Does Everyone Knead an Editor?


Here’s another guest post from one of our speakers, Spud Hilton, who’ll be co-presenting at an ed session titled:  10 Step to Writing that Better Engages (and Keeps) Your Readers.

It’s part of the romance and attraction of blogging – being able to say what you want, when you want, how you want, without the pesky interference of others. If I’ve heard it once, I’ve heard it a thousand times:

“I don’t need an editor,” the line usually goes. “The readers are my editor.”

It’s an interesting perspective that gives insight into media and platforms that are so rich with the refreshing and unfettered voices of self-publishing.

It’s also a steaming load of crap.

Everyone needs an editor. Steinbeck needed an editor. Bill Bryson needs an editor. Francis Mayes needed, well, a story with a point (an editor should have told her that), and maybe if David Foster Wallace had had a better editor, he wouldn’t have been allowed to fabricate so much in his “nonfiction” stories.

There’s a gaping canyon of difference between feedback and editing, instructing, mentoring. Readers can stand on the sidelines and say what they like or don’t like, but they can’t tell you how to get better at what you do. And since (based on the TBEX slogan) we’ve identified ourselves as travel writers, it stands to reason we would want to get better at it. I pity the person who doesn’t want to continually improve at what they do. (Just so we’re clear, we’re not talking about grammar and punctuation. A good editor helps identify the strengths and weaknesses – in writing style, in logic, in voice, in structure, in clichés. A good editor tells you things you don’t want to hear, but that you should hear – which is why spouses, mothers, lifelong friends and anyone who owes you money make horrible editors.)

This is all a roundabout way of encouraging TBEX attendees to use this gathering as an opportunity to find a casual editor, someone you trust to look over your important posts and give honest criticism and advice – even when you don’t want to hear it. Seek out a fellow blogger whose work you admire and ask if they would be willing to look over the occasional post, or maybe be willing to swap critiques. (Keep in mind, many people are already too busy, or they edit for a living and can’t give it away, but with this many attendees you should be able to find someone who would appreciate trading editing.)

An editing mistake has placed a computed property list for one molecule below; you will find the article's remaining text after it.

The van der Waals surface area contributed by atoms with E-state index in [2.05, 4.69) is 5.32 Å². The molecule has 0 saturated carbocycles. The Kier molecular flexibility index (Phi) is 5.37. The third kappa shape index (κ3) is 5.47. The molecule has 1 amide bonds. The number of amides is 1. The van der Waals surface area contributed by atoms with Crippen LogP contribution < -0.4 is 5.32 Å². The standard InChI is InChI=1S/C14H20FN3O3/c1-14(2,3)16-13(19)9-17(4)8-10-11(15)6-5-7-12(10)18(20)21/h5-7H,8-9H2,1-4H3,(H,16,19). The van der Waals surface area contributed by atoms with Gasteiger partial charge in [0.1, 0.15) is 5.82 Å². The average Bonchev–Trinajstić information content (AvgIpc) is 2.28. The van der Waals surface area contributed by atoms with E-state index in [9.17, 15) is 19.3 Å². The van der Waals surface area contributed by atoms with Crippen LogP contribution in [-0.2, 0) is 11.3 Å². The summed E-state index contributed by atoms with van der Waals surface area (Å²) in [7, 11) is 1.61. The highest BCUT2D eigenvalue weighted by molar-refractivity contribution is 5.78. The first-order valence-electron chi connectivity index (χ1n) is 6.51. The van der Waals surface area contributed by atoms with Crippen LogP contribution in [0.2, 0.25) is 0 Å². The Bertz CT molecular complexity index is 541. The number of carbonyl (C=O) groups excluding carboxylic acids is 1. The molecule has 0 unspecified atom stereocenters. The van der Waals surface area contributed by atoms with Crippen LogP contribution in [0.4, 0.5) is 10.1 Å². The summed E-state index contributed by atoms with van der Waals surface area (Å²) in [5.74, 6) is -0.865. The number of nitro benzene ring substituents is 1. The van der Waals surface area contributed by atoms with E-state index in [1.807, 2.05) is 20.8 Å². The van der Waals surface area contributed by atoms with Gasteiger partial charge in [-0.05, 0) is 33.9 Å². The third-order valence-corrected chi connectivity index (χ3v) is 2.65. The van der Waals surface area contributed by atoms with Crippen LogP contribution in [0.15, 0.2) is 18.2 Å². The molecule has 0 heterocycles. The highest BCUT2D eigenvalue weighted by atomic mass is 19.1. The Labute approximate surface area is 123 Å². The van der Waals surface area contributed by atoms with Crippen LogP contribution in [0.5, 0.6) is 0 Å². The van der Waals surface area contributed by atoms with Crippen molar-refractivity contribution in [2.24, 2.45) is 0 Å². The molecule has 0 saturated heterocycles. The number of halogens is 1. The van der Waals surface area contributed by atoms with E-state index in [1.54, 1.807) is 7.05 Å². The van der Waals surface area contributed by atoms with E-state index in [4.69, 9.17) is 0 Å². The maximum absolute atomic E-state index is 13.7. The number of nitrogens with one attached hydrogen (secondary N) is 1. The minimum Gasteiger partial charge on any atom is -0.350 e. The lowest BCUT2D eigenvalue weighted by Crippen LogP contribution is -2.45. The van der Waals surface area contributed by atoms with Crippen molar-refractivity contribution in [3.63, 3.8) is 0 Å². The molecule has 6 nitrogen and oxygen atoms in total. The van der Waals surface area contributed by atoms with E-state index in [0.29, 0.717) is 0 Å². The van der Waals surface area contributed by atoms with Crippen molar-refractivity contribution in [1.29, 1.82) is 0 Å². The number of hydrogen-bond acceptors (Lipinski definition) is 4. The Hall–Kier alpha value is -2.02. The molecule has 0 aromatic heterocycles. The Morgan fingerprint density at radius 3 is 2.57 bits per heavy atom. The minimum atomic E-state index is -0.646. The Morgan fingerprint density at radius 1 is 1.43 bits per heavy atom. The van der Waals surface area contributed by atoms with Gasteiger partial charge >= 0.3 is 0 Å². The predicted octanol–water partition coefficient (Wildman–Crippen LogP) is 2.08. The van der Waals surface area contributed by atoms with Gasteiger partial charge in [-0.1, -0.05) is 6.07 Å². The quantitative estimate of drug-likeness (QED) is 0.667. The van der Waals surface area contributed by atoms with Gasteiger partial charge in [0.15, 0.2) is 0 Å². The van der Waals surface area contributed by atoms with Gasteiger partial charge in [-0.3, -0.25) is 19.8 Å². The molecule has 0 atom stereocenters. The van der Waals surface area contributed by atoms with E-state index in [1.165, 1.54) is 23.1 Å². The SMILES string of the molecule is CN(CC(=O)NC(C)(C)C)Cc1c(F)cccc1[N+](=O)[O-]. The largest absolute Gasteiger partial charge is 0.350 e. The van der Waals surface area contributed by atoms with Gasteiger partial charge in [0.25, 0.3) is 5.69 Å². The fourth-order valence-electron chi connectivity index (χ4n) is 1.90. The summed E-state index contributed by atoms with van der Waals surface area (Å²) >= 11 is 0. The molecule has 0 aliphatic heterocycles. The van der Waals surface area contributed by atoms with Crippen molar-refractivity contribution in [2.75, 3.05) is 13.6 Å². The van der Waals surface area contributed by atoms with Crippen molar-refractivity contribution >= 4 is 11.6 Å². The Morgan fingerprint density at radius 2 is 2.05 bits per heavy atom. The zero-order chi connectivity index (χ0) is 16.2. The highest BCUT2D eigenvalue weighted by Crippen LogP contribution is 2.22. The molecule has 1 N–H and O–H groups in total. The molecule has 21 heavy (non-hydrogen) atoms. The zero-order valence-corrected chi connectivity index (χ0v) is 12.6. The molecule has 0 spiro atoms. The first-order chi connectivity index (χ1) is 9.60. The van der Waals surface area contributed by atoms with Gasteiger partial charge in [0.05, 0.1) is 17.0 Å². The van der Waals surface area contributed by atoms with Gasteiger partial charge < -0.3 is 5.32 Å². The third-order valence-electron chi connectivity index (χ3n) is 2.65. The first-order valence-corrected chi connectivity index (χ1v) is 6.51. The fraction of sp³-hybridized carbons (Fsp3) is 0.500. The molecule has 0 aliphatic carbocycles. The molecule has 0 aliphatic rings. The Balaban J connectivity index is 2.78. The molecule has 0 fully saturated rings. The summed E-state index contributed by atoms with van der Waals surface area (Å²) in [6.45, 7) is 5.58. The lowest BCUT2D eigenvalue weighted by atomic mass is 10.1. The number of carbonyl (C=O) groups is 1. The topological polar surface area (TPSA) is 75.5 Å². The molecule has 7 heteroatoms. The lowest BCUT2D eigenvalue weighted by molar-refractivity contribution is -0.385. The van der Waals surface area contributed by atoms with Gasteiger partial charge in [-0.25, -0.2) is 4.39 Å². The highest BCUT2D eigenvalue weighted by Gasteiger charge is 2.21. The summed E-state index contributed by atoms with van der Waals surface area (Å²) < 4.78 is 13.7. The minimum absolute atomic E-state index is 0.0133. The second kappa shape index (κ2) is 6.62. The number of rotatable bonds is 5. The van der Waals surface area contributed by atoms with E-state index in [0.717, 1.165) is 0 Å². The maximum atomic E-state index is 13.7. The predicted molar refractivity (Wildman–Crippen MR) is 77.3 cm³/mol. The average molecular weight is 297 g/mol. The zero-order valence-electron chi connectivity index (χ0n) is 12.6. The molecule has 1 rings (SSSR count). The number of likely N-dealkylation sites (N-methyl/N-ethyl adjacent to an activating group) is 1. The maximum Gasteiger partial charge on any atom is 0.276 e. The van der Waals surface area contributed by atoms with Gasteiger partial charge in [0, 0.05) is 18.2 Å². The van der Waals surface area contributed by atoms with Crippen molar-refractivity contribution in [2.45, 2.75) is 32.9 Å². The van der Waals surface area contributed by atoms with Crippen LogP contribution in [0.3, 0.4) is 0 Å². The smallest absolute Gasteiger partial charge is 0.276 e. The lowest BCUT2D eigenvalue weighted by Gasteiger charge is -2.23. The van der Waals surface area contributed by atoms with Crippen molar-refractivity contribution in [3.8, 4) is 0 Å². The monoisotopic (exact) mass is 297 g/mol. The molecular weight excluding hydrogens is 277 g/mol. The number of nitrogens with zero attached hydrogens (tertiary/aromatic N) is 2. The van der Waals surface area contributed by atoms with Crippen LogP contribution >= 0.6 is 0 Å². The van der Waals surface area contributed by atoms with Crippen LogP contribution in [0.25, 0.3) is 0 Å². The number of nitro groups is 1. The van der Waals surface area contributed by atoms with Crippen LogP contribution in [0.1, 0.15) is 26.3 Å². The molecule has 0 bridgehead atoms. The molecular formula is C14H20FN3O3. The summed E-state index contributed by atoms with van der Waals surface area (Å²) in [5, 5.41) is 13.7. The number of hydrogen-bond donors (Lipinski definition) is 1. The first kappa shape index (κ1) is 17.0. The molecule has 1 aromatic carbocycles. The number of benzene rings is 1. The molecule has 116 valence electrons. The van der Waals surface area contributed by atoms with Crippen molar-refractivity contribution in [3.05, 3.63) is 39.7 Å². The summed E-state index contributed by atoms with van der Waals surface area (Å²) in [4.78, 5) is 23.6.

Yes, readers can be your editor. You just have to pick the right reader for the job.

For anyone who’s read this far: This post also serves as an invitation to a limited number of TBEX attendees to bring writing samples – posts, stories, articles (sorry, no poetry) – that I can look over and on which I can offer advice, criticism or praise. I’m offering this for the first 15 or so attendees who e-mail me at with the word EDITOR in the subject line. Either include your writing in the e-mail, or bring your sample with you to TBEX.

Spud Hilton is the travel editor of the San Francisco Chronicle and writes the Bad Latitude travel blog at He has been edited for 24 years.

Photo credit:  Courtesy of Spud Hilton

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Nancy D. Brown
Nancy D. Brown
June 10, 2012 7:47 pm

Don’t forget to set the scene in your blog post and be sure to use the word “nestled” in your writing. Spud LOVES the word “nestled.”

I’m sorry to be missing TBEX this year. Spud offers a valuable invitation to TBEX attendees, offering his advice criticism or praise on your writing samples.

Have a great conference!

Lenore Greiner
Lenore Greiner
June 11, 2012 12:54 am

Oh, God, this is my great bugaboo in the blogging world. Coming from journalism, I’m used to getting shredded by copy editors. Now it’s so scary to see how the blogging world just releases stuff onto the Internet without a once over by another pair of eyes with strong English grammar skills. Is this where we’re headed, a loss of standards? Steaming load of crap indeed!

Trisha Miller
Trisha Miller
June 11, 2012 5:31 pm

Bravo! I’m in complete agreement – I see far too much unedited writing out there, much of it that could benefit from a few simple changes, turning something mediocre at best into a well-told story. Even the very best writers understand the value in a good editor. I sincerely hope any blogger who reads this will see the good sense in your suggestion of an editing buddy – any help, even of the non-professional variety, is better than none.

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